Written Ministerial Statement
The content of this written ministerial statement is as received at the time from the Minister. It has not been subject to the official reporting (Hansard) process.
Department of Health, Social Services and Public Safety- General Medical Services Contract 2013-14
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Published at 12.00 noon on Friday 12 April 2013
Mr Poots (The Minister of Health, Social Services and Public Safety): I wish to make a Statement to the Assembly on the outcome of the consultation on proposed revisions to the General Medical Services Contract for 2013/14.
The General Medical Services (GMS) Contract is a UK-wide contract and has been in operation since April 2004. It was introduced to provide a more flexible delivery of services, improved quality, and more modern infrastructure. It aims to promote better quality and more responsive GP services and at the same time provide an adequate level of remuneration for the profession with incentives for enhanced care. Since its introduction the Contract has delivered significant increases in investment in primary care general medical services, and patients have benefited directly from this investment.
Each year there is a negotiation of revisions to the General Medical Services (GMS) Contract involving the four Health Departments in the UK, the NHS Employers and the General Practitioners Committee (GPC) of the British Medical Association (BMA). Unfortunately, an agreeable settlement was not reached through the national negotiating process last year in regard to changes to the General Medical Services Contract for 2013/14. Since October 2012 each of the four Health Departments in the UK has engaged directly with their respective GPCs on changes to the Contract.
The proposals for changes in Northern Ireland were the subject of a consultation exercise with General Practice which commenced on 29 January 2013 and concluded on 22 March. The proposals included increased levels of investment in General Practice; the delivery of equitable funding across GP Practices; and amendments to the Quality and Outcomes Framework (QOF) of the Contract, including the introduction of new National Institute for Health and Care Excellence (NICE) recommendations, and the removal of a number of indicators which were considered to reflect basic standards of good organisational practice.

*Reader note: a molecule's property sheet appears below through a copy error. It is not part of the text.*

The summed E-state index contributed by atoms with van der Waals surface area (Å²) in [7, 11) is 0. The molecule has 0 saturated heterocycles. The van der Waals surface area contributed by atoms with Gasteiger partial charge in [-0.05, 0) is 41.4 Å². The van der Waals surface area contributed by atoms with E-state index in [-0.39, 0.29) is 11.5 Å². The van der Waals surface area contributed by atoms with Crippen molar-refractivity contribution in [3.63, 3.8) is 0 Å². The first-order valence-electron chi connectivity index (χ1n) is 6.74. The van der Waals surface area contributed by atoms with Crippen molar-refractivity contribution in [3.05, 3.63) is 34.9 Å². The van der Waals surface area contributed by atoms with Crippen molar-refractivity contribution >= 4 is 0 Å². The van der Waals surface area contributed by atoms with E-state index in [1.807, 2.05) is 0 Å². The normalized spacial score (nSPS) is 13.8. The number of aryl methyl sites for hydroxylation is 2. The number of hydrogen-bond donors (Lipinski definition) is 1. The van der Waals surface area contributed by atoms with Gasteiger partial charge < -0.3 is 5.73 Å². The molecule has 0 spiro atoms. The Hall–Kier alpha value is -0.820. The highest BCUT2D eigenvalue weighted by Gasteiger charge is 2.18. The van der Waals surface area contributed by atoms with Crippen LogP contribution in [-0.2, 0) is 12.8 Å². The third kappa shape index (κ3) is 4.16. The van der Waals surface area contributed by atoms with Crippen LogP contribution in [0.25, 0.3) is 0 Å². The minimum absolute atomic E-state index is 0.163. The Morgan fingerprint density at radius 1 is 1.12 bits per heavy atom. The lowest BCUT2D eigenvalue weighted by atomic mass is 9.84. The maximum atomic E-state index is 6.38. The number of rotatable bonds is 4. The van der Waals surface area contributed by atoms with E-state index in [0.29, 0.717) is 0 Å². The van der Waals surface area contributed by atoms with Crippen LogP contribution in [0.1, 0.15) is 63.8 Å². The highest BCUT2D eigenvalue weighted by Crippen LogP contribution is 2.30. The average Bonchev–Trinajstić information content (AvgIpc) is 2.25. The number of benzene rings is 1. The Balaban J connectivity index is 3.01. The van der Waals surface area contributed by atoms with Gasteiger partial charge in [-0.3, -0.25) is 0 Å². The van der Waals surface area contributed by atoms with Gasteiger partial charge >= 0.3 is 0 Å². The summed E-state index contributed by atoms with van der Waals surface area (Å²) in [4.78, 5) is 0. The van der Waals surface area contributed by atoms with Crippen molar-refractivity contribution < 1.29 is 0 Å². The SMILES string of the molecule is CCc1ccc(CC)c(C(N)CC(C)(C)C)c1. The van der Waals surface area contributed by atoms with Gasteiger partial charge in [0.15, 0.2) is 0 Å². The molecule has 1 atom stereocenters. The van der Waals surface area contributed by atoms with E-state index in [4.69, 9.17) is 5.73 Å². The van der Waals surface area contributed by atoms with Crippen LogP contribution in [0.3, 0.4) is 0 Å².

Following the consultation I am informing the House that agreement was reached with the Northern Ireland General Practitioners Committee (NIGPC) on changes for 2013/14. The agreement includes increased investment in General Practice with a 1.5% uplift overall for GP pay and practice expenses, and taking account of the Executive’s policy on pay increases. Additional investment will also be made available through the increase in the value of a QOF point such that GP practices have the opportunity to receive through performance achieved against the QOF indicators an additional £3.5m in 2013/14. This investment is being provided on the basis that a detailed analysis will be undertaken with NIGPC of the current and anticipated workloads in General Practice and how practices are organised and prepared to meet effectively and efficiently the challenges, and deliver best value for money from the resources available. The Department and the Health and Social Care Board will be engaging shortly with NIGPC to take forward this review.
The majority of new or replacement clinical indicators as recommended by the NICE will be introduced for 2013/14 and the lower and upper thresholds for 13 existing QOF indicators will be increased for 2013/14 to promote improved quality of care for patients. The increases to the upper thresholds for QOF indicators will be capped next year at 90%. Indicators which related to the organisational arrangements in practices will be discontinued as these indicators basically reflect standards of good organisational practice which should already be in place.
There is a need to ensure that the finite resources available are distributed equitably across practices in line with patient needs. During the consultation exercise some concerns were raised about the potential sustainability of some practices if there was a redistribution of resources through the methodology as set out in the proposals. Following the consultation it has been agreed that work will be undertaken this year with NIGPC on a detailed assessment of the issues and potential implications for individual practices.
We need to have safe, sustainable and resilient health and social care services to meet the needs of the population and to continue to improve the quality of patient care. This is at the core of Transforming Your Care. The agreed changes to the Contract and further work as outlined in this Statement should help support improvements in patient care and services and address the main concerns that were raised by GPs during the consultation. The involvement of General Practice is essential to the successful implementation of Transforming Your Care, the shift in service provision, and the goal of ensuring that all patients and service users receive the right care, at the right time, in the right place and provided by the right person. It is essential that every part of our Health and Social Care services plays a full and active role in achieving the best possible outcomes for patients. GPs have an invaluable contribution to make to this essential reform. I am pleased to acknowledge the support that the Northern Ireland GPC has given to Transforming Your Care and I expect that GPs will play a full and active role in helping now to deliver its effective implementation.